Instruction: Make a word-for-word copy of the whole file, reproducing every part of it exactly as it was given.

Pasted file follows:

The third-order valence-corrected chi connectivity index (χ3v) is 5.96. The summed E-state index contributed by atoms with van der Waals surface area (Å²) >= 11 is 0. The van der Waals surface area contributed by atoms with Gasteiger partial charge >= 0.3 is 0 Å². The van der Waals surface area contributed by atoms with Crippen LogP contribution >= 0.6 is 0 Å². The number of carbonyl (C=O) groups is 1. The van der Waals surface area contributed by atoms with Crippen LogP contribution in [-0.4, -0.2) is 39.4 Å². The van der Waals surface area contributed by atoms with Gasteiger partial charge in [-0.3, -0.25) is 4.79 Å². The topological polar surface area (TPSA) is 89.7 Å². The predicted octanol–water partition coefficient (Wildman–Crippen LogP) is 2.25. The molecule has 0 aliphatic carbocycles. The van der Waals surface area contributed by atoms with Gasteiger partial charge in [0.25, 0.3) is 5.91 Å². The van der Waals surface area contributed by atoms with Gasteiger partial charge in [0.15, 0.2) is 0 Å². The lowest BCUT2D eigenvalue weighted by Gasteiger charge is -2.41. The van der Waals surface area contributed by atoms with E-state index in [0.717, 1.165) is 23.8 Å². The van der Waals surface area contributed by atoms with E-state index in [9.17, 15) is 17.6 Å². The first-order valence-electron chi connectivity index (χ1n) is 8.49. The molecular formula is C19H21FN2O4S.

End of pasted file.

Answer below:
The third-order valence-corrected chi connectivity index (χ3v) is 5.96. The summed E-state index contributed by atoms with van der Waals surface area (Å²) >= 11 is 0. The van der Waals surface area contributed by atoms with Gasteiger partial charge >= 0.3 is 0 Å². The van der Waals surface area contributed by atoms with Crippen LogP contribution >= 0.6 is 0 Å². The number of carbonyl (C=O) groups is 1. The van der Waals surface area contributed by atoms with Crippen LogP contribution in [-0.4, -0.2) is 39.4 Å². The van der Waals surface area contributed by atoms with Gasteiger partial charge in [-0.3, -0.25) is 4.79 Å². The topological polar surface area (TPSA) is 89.7 Å². The predicted octanol–water partition coefficient (Wildman–Crippen LogP) is 2.25. The molecule has 0 aliphatic carbocycles. The van der Waals surface area contributed by atoms with Gasteiger partial charge in [0.25, 0.3) is 5.91 Å². The van der Waals surface area contributed by atoms with Gasteiger partial charge in [0.15, 0.2) is 0 Å². The lowest BCUT2D eigenvalue weighted by Gasteiger charge is -2.41. The van der Waals surface area contributed by atoms with E-state index in [0.717, 1.165) is 23.8 Å². The van der Waals surface area contributed by atoms with E-state index in [9.17, 15) is 17.6 Å². The first-order valence-electron chi connectivity index (χ1n) is 8.49. The molecular formula is C19H21FN2O4S.